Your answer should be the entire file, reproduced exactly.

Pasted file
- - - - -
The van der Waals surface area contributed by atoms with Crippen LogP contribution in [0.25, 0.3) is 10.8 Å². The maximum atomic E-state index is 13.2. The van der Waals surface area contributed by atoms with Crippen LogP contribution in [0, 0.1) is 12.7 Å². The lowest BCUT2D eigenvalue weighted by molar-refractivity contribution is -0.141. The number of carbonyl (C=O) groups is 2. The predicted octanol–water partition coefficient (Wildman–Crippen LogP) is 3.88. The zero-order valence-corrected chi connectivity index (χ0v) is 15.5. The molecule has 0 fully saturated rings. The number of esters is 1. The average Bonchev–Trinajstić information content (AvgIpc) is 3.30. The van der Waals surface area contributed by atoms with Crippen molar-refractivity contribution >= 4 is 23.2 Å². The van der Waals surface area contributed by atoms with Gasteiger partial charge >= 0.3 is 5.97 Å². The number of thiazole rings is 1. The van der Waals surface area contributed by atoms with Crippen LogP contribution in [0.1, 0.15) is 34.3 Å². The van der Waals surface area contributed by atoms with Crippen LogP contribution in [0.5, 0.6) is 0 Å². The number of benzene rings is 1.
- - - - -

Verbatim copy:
The van der Waals surface area contributed by atoms with Crippen LogP contribution in [0.25, 0.3) is 10.8 Å². The maximum atomic E-state index is 13.2. The van der Waals surface area contributed by atoms with Crippen LogP contribution in [0, 0.1) is 12.7 Å². The lowest BCUT2D eigenvalue weighted by molar-refractivity contribution is -0.141. The number of carbonyl (C=O) groups is 2. The predicted octanol–water partition coefficient (Wildman–Crippen LogP) is 3.88. The zero-order valence-corrected chi connectivity index (χ0v) is 15.5. The molecule has 0 fully saturated rings. The number of esters is 1. The average Bonchev–Trinajstić information content (AvgIpc) is 3.30. The van der Waals surface area contributed by atoms with Crippen molar-refractivity contribution >= 4 is 23.2 Å². The van der Waals surface area contributed by atoms with Gasteiger partial charge >= 0.3 is 5.97 Å². The number of thiazole rings is 1. The van der Waals surface area contributed by atoms with Crippen LogP contribution in [0.1, 0.15) is 34.3 Å². The van der Waals surface area contributed by atoms with Crippen LogP contribution in [0.5, 0.6) is 0 Å². The number of benzene rings is 1.